Two wheels are tough; Hydration is overrated … unless you’re cycling

By Racey Burden | Published Saturday, February 4, 2017

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Riding Along

RIDING ALONG – David Talley and Racey Burden went for a bike ride Wednesday. David races competitively, and Racey very clearly does not. Messenger photo by Joe Duty

You can lead a horse to water but you can’t make it drink, in much the same way that you can tell me that I should probably hydrate for my first bike ride in years and I still won’t do it.

Or, this is the story of the time David and I taught each other about our hobbies, and I almost passed out.

For this month’s column, our editor Kristen had a great idea – David could take me cycling (something he’s very passionate about and of which I know nothing), and I could take David horseback riding (I used to ride competitively, and David had never been on a horse before.). It was the perfect plan, really.

Except that I am, admittedly, in terrible shape. Probably because I loathe working out. I’m also terrible about drinking the required 64 ounces of water a day (It is 64, right? Or is it more now? I don’t know). The point is that I should have known I would suffer for my slothful ways from the second Kristen suggested this column.

David arrived at my house Wednesday morning with two road bikes and some special cycling snacks. The plan was simple – we ride down my road until we reached Farm Road 730, then turn back around. My road doesn’t get a lot of traffic, and the route isn’t that long, like maybe 5 miles. I realized about ten minutes before David was supposed to get there that I hadn’t had any water the day before, which seemed like a bad way to start off the ride, so I drank about half a bottle and thought, ‘This will be fine.’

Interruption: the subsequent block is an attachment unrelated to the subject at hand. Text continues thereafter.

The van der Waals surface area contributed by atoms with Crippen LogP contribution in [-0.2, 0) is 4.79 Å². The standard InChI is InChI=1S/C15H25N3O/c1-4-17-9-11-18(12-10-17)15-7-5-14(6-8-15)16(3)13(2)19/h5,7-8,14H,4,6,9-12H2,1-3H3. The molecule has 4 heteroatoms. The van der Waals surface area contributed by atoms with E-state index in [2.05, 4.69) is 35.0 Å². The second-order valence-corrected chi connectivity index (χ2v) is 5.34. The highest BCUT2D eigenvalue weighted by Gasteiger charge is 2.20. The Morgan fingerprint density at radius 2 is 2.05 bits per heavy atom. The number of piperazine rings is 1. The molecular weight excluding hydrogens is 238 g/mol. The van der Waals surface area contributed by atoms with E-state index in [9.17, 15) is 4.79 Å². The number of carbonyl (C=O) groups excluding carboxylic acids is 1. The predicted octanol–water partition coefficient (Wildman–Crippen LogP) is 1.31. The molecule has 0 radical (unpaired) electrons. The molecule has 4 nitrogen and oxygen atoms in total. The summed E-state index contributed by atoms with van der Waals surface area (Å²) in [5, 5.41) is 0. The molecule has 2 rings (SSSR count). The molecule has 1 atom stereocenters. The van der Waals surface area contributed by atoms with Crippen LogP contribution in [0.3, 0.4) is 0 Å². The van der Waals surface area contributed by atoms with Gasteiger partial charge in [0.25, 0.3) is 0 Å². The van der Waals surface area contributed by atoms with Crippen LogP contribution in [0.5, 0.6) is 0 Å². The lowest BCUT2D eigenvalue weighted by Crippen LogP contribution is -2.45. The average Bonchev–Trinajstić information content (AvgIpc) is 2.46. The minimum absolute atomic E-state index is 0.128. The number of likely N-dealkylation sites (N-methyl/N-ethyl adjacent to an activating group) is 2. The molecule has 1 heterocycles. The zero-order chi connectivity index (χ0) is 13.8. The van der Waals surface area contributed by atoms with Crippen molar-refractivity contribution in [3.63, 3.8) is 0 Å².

It was not fine.

Everything started out OK. There’s a reason people say, “it’s just like riding a bike,” when they talk about picking up old skills. After a few minutes, I felt my sense of balance coming back, and I could steer easier. The road bike was way different from any others I’d ridden in that I had to stretch uncomfortably to reach the handlebars, but other than an aching back and some hard breathing I was feeling all right.

Then we stopped at the halfway point to adjust my bike seat, and the second I stepped down I saw black closing in around the edges of my vision.

As a kid, I used to get that light-headed, dizzy feeling all the time after exercise, but this was the first time it had hit me in a while. In an effort to not actually pass out in the middle of the road, I told David, “I really don’t feel well” and promptly sat down.

David was really cool about it. He let me sit there for a few minutes before we got back on the bikes and headed home. He told me several stories about rides where he’d gotten sick (granted, those were endurance races), which I thought was nice of him. I still felt pathetic, but hey, we made it to the end. David had me try his cycling snacks – there was a waffle thing that tasted like maple syrup which I liked, and a disgusting gelatin blob that tasted like margaritas which I did not like – and then he headed out. After David left, I told my very fat dog that we needed to start running together, and she begged me for more food.

The next day was my turn to show off my sport, and it went much better. Kinzee at NRS was gracious enough to take us on a trail ride across the ranch land on two very mild-mannered quarter horses, which I think is the perfect way to introduce a nervous beginner like David to riding.

Despite not having ridden Western in forever (I competed in hunt seat and dressage in high school and college), I really enjoyed our morning on the trail. My horse, Millie, was a pretty chill mare who tolerated me holding my reins like we were about to take on some fences rather than the standard one-hand hold used for ranch horses. Kinzee taught us a lot about how the actual ranch at NRS operates, which was interesting, and David seemed to gradually get over his fear of being up so much higher than his bike.

After our experiment ended I had learned three things: 1. I miss riding regularly and would like to find a way to do it more often. 2. I really need to work out more. 3. I need to up my water intake.

I don’t really do New Year’s resolutions, but maybe I can take care of those three things in 2017 anyway.

Racey Burden is a Messenger reporter.

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